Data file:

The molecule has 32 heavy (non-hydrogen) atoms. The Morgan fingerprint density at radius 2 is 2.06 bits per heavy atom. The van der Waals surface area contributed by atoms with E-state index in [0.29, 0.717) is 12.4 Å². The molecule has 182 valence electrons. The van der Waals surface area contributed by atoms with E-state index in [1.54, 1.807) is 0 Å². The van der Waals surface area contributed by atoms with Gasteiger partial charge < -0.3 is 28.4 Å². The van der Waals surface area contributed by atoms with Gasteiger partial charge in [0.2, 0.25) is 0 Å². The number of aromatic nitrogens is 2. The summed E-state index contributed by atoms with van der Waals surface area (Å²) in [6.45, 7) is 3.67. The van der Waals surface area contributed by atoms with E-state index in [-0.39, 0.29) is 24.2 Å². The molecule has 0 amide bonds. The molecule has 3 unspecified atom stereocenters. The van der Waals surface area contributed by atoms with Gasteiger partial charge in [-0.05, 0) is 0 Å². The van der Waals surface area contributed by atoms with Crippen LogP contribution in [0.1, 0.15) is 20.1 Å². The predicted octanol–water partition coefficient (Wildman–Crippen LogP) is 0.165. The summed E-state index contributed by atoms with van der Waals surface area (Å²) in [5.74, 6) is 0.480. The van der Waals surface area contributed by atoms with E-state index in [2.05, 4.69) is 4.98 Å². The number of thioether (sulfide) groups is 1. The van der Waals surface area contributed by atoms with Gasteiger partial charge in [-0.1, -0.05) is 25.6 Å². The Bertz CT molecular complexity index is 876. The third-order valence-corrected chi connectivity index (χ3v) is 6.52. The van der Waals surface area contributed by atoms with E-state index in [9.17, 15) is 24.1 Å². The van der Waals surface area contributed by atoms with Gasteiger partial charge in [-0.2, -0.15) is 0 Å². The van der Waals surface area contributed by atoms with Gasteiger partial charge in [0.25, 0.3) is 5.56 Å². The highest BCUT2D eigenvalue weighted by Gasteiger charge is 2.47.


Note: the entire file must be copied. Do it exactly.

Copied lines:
The molecule has 32 heavy (non-hydrogen) atoms. The Morgan fingerprint density at radius 2 is 2.06 bits per heavy atom. The van der Waals surface area contributed by atoms with E-state index in [0.29, 0.717) is 12.4 Å². The molecule has 182 valence electrons. The van der Waals surface area contributed by atoms with E-state index in [1.54, 1.807) is 0 Å². The van der Waals surface area contributed by atoms with Gasteiger partial charge < -0.3 is 28.4 Å². The van der Waals surface area contributed by atoms with Gasteiger partial charge in [0.2, 0.25) is 0 Å². The number of aromatic nitrogens is 2. The summed E-state index contributed by atoms with van der Waals surface area (Å²) in [6.45, 7) is 3.67. The van der Waals surface area contributed by atoms with E-state index in [-0.39, 0.29) is 24.2 Å². The molecule has 0 amide bonds. The molecule has 3 unspecified atom stereocenters. The van der Waals surface area contributed by atoms with Gasteiger partial charge in [-0.05, 0) is 0 Å². The van der Waals surface area contributed by atoms with Crippen LogP contribution in [0.1, 0.15) is 20.1 Å². The predicted octanol–water partition coefficient (Wildman–Crippen LogP) is 0.165. The summed E-state index contributed by atoms with van der Waals surface area (Å²) in [5.74, 6) is 0.480. The van der Waals surface area contributed by atoms with E-state index in [2.05, 4.69) is 4.98 Å². The number of thioether (sulfide) groups is 1. The van der Waals surface area contributed by atoms with Gasteiger partial charge in [-0.1, -0.05) is 25.6 Å². The Bertz CT molecular complexity index is 876. The third-order valence-corrected chi connectivity index (χ3v) is 6.52. The van der Waals surface area contributed by atoms with E-state index in [9.17, 15) is 24.1 Å². The van der Waals surface area contributed by atoms with Gasteiger partial charge in [-0.2, -0.15) is 0 Å². The van der Waals surface area contributed by atoms with Gasteiger partial charge in [0.25, 0.3) is 5.56 Å². The highest BCUT2D eigenvalue weighted by Gasteiger charge is 2.47.